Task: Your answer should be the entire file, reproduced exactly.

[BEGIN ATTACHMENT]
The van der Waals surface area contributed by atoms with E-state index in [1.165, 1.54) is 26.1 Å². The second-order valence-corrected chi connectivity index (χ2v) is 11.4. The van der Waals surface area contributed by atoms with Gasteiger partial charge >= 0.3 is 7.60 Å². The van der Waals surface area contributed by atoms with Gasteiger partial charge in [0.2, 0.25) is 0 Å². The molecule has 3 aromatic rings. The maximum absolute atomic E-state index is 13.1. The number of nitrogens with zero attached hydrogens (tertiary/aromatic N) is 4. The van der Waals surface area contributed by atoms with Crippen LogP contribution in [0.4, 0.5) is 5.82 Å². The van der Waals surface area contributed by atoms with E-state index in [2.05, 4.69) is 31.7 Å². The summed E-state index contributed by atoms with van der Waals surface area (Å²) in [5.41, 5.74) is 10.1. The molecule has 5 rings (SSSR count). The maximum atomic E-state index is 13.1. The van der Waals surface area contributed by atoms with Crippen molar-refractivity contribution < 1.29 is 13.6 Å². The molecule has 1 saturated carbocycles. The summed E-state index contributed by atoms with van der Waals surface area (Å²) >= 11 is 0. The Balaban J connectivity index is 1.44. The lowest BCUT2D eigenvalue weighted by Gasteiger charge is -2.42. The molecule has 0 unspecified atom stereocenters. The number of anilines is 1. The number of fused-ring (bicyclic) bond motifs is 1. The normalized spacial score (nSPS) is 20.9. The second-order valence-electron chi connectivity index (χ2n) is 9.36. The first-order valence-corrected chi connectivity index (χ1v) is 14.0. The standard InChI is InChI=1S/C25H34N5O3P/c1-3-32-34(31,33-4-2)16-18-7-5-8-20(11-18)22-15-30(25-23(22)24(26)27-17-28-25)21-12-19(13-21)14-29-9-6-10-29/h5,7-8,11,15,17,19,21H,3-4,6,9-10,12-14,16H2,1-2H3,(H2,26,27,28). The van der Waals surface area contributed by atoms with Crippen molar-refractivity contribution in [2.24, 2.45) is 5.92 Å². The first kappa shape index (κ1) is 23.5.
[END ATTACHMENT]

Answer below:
The van der Waals surface area contributed by atoms with E-state index in [1.165, 1.54) is 26.1 Å². The second-order valence-corrected chi connectivity index (χ2v) is 11.4. The van der Waals surface area contributed by atoms with Gasteiger partial charge >= 0.3 is 7.60 Å². The van der Waals surface area contributed by atoms with Gasteiger partial charge in [0.2, 0.25) is 0 Å². The molecule has 3 aromatic rings. The maximum absolute atomic E-state index is 13.1. The number of nitrogens with zero attached hydrogens (tertiary/aromatic N) is 4. The van der Waals surface area contributed by atoms with Crippen LogP contribution in [0.4, 0.5) is 5.82 Å². The van der Waals surface area contributed by atoms with E-state index in [2.05, 4.69) is 31.7 Å². The summed E-state index contributed by atoms with van der Waals surface area (Å²) in [5.41, 5.74) is 10.1. The molecule has 5 rings (SSSR count). The maximum atomic E-state index is 13.1. The van der Waals surface area contributed by atoms with Crippen molar-refractivity contribution < 1.29 is 13.6 Å². The molecule has 1 saturated carbocycles. The summed E-state index contributed by atoms with van der Waals surface area (Å²) >= 11 is 0. The Balaban J connectivity index is 1.44. The lowest BCUT2D eigenvalue weighted by Gasteiger charge is -2.42. The molecule has 0 unspecified atom stereocenters. The number of anilines is 1. The number of fused-ring (bicyclic) bond motifs is 1. The normalized spacial score (nSPS) is 20.9. The second-order valence-electron chi connectivity index (χ2n) is 9.36. The first-order valence-corrected chi connectivity index (χ1v) is 14.0. The standard InChI is InChI=1S/C25H34N5O3P/c1-3-32-34(31,33-4-2)16-18-7-5-8-20(11-18)22-15-30(25-23(22)24(26)27-17-28-25)21-12-19(13-21)14-29-9-6-10-29/h5,7-8,11,15,17,19,21H,3-4,6,9-10,12-14,16H2,1-2H3,(H2,26,27,28). The van der Waals surface area contributed by atoms with Crippen molar-refractivity contribution in [2.24, 2.45) is 5.92 Å². The first kappa shape index (κ1) is 23.5.